In defence of woodlice and their complicated sex lives

Woodlice are everywhere but people don’t like them much. Here’s why they should be more popular.

Stuart Reynolds, Emeritus Professor of Biology, University of Bath • conversation
Dec. 8, 2022 ~7 min

People can have food sensitivities without noticeable symptoms – long-term consumption of food allergens may lead to behavior and mood changes

Food allergies have been linked to behavioral and mood disorders, including depression, anxiety and ADHD.

Kumi Nagamoto-Combs, Assistant Professor of Biomedical Sciences, University of North Dakota • conversation
Dec. 8, 2022 ~10 min

China's Belt and Road infrastructure projects could help or hurt oceans and coasts worldwide

China’s international lending projects have big potential impacts on oceans and coasts. By cooperating more closely with host countries, Beijing can make those projects more sustainable.

Rebecca Ray, Senior Academic Researcher in Global Development Policy, Boston University • conversation
Dec. 8, 2022 ~10 min

Toilets spew invisible aerosol plumes with every flush – here's the proof, captured by high-powered lasers

Toilets eject aerosol droplets that may carry disease-causing pathogens. Learning about how these particles move could help reduce exposure in public restrooms.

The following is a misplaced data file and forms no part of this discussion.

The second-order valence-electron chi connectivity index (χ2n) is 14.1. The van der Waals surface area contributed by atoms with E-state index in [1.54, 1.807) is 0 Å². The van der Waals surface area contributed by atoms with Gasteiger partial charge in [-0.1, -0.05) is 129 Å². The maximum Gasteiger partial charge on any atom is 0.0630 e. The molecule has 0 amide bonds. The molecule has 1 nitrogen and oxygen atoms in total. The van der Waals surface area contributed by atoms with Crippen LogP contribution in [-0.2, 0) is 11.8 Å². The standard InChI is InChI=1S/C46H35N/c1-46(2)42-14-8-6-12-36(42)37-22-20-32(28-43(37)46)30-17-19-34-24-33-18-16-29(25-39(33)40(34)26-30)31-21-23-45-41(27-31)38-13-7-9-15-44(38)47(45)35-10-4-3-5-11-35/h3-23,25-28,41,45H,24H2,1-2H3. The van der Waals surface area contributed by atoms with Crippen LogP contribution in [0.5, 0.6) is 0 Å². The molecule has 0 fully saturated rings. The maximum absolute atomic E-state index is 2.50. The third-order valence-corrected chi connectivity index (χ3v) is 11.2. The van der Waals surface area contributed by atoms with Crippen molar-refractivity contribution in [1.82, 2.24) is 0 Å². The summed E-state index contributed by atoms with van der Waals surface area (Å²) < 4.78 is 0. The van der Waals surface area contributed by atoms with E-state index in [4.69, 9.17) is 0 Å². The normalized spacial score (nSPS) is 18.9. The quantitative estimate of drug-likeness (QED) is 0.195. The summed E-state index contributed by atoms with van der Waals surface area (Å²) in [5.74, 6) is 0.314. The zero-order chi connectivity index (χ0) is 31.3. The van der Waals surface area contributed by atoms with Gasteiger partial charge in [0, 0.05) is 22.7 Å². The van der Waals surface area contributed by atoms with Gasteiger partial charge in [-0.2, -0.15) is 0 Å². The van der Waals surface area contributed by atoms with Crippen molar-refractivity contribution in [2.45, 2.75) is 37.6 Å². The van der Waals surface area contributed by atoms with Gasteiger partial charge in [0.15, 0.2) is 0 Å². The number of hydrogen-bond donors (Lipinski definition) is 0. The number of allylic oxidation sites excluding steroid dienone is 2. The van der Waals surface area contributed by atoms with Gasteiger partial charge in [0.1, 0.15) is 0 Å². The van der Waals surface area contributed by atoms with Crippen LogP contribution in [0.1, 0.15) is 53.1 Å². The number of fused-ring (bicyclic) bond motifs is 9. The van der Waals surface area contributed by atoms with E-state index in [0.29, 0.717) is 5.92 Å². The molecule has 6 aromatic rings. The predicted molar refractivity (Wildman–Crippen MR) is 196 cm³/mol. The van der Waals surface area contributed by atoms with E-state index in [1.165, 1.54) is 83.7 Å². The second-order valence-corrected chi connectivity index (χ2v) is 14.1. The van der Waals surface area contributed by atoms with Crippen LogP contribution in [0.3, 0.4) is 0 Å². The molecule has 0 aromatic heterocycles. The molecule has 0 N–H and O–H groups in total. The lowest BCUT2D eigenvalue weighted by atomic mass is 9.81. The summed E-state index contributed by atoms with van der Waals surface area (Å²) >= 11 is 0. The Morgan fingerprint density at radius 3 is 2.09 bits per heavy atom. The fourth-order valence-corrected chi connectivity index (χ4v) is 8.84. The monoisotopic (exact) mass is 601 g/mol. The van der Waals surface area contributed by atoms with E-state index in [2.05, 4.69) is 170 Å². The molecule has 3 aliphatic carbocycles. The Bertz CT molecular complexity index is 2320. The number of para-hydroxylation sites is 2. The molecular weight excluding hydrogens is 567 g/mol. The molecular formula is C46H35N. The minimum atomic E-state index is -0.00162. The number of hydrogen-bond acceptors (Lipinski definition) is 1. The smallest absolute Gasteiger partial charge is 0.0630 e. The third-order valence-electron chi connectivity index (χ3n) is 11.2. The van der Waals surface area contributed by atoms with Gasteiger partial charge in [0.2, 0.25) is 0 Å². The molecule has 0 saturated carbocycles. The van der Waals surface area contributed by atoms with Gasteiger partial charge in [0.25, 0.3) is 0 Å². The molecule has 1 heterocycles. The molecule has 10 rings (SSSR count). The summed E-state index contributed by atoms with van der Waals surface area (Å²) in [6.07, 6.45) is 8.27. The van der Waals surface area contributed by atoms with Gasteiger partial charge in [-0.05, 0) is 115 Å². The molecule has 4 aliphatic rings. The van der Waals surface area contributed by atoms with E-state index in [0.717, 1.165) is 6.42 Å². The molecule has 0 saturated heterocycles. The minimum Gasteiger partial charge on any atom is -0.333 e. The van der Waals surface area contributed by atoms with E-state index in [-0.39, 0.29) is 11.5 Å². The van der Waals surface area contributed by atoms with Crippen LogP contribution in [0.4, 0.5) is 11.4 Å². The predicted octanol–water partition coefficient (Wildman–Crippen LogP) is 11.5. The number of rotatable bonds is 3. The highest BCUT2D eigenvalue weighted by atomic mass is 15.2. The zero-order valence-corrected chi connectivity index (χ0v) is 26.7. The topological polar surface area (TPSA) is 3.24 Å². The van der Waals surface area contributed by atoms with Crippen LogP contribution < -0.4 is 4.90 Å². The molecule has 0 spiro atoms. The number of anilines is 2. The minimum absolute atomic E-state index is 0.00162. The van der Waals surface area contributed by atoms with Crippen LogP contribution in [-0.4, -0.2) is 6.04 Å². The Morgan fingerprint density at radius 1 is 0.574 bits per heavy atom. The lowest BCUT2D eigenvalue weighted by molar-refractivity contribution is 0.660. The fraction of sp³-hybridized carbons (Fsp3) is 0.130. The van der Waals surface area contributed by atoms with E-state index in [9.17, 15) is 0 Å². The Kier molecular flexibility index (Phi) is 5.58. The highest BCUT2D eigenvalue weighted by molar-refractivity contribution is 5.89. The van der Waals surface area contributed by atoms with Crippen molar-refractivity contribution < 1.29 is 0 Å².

John Crimaldi, Professor of Civil, Environmental and Architectural Engineering, University of Colorado Boulder • conversation
Dec. 8, 2022 ~7 min

Internet search results could be increasing your carbon emissions

New research highlights the problem of algorithmically embodied emissions.

Jutta Haider, Professor of Information Studies, University of Borås • conversation
Dec. 7, 2022 ~7 min

Why mourning a pet can be harder than grieving for a person

The death of a pet can be a deeply painful experience. But acknowledging the way pet grief is different can help people find consolation.

Sam Carr, Reader in Education with Psychology and Centre for Death and Society, University of Bath • conversation
Dec. 7, 2022 ~5 min

Harnessing the brain's immune cells to stave off Alzheimer's and other neurodegenerative diseases

Microglia, immune cells disguised as brain cells, are known as the janitors of the brain. Dialing up their usual duties just enough could provide an avenue to treat neurodegenerative disease.

Kristine Zengeler, Ph.D. Candidate in Neuroscience, University of Virginia • conversation
Dec. 7, 2022 ~9 min

Mosquitoes are not repelled by vitamins and other oral supplements you might take

A medical myth persists that the B vitamin thiamine is a systemic insect repellent that wards off mosquitoes when taken orally. But scientists have disproven this mistaken belief again and again.

Matan Shelomi, Associate Professor of Entomology, National Taiwan University • conversation
Dec. 7, 2022 ~8 min

How to stay warm when you're working from home (without turning the heating on)

Keeping your fingers and toes warm is the key.

Hugh Montgomery, Professor of intensive Care Medicine, UCL • conversation
Dec. 7, 2022 ~7 min

New food technologies could release 80% of the world's farmland back to nature

Cellular and microbial agriculture can make the same amount of food on a fraction of the land.

Katie Noble, PhD Candidate, Leverhulme Center for Anthropocene Biodiversity, University of York • conversation
Dec. 6, 2022 ~8 min